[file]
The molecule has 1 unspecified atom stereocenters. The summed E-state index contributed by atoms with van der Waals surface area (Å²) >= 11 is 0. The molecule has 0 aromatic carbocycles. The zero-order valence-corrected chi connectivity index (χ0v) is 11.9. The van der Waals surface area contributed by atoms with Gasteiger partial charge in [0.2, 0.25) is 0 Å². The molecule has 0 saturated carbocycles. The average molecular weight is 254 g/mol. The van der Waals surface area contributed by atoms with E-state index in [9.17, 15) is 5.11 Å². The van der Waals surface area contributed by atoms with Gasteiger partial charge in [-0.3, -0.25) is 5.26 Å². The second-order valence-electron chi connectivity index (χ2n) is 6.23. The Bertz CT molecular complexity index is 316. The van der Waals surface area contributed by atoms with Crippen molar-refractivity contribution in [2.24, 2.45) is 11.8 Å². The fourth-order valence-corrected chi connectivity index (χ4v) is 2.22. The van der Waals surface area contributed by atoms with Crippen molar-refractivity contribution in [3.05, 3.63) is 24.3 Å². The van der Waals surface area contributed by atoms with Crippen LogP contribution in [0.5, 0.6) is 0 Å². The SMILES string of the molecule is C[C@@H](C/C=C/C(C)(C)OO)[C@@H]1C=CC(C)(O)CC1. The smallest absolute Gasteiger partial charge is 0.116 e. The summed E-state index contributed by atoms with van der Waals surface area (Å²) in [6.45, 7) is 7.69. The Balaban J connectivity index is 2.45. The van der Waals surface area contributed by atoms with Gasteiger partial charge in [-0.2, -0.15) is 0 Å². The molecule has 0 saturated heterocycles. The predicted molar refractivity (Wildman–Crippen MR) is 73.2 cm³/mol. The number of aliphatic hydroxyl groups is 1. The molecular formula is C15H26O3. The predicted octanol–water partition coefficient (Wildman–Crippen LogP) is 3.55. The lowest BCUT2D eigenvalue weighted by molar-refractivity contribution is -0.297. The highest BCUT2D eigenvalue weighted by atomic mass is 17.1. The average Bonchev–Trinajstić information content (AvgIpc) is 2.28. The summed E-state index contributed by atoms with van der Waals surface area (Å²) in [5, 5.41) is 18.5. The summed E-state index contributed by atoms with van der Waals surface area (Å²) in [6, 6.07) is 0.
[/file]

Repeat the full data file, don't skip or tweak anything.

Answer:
The molecule has 1 unspecified atom stereocenters. The summed E-state index contributed by atoms with van der Waals surface area (Å²) >= 11 is 0. The molecule has 0 aromatic carbocycles. The zero-order valence-corrected chi connectivity index (χ0v) is 11.9. The van der Waals surface area contributed by atoms with Gasteiger partial charge in [0.2, 0.25) is 0 Å². The molecule has 0 saturated carbocycles. The average molecular weight is 254 g/mol. The van der Waals surface area contributed by atoms with E-state index in [9.17, 15) is 5.11 Å². The van der Waals surface area contributed by atoms with Gasteiger partial charge in [-0.3, -0.25) is 5.26 Å². The second-order valence-electron chi connectivity index (χ2n) is 6.23. The Bertz CT molecular complexity index is 316. The van der Waals surface area contributed by atoms with Crippen molar-refractivity contribution in [2.24, 2.45) is 11.8 Å². The fourth-order valence-corrected chi connectivity index (χ4v) is 2.22. The van der Waals surface area contributed by atoms with Crippen molar-refractivity contribution in [3.05, 3.63) is 24.3 Å². The van der Waals surface area contributed by atoms with Crippen LogP contribution in [0.5, 0.6) is 0 Å². The SMILES string of the molecule is C[C@@H](C/C=C/C(C)(C)OO)[C@@H]1C=CC(C)(O)CC1. The smallest absolute Gasteiger partial charge is 0.116 e. The summed E-state index contributed by atoms with van der Waals surface area (Å²) in [6.45, 7) is 7.69. The Balaban J connectivity index is 2.45. The van der Waals surface area contributed by atoms with Gasteiger partial charge in [-0.2, -0.15) is 0 Å². The molecule has 0 saturated heterocycles. The predicted molar refractivity (Wildman–Crippen MR) is 73.2 cm³/mol. The number of aliphatic hydroxyl groups is 1. The molecular formula is C15H26O3. The predicted octanol–water partition coefficient (Wildman–Crippen LogP) is 3.55. The lowest BCUT2D eigenvalue weighted by molar-refractivity contribution is -0.297. The highest BCUT2D eigenvalue weighted by atomic mass is 17.1. The average Bonchev–Trinajstić information content (AvgIpc) is 2.28. The summed E-state index contributed by atoms with van der Waals surface area (Å²) in [5, 5.41) is 18.5. The summed E-state index contributed by atoms with van der Waals surface area (Å²) in [6, 6.07) is 0.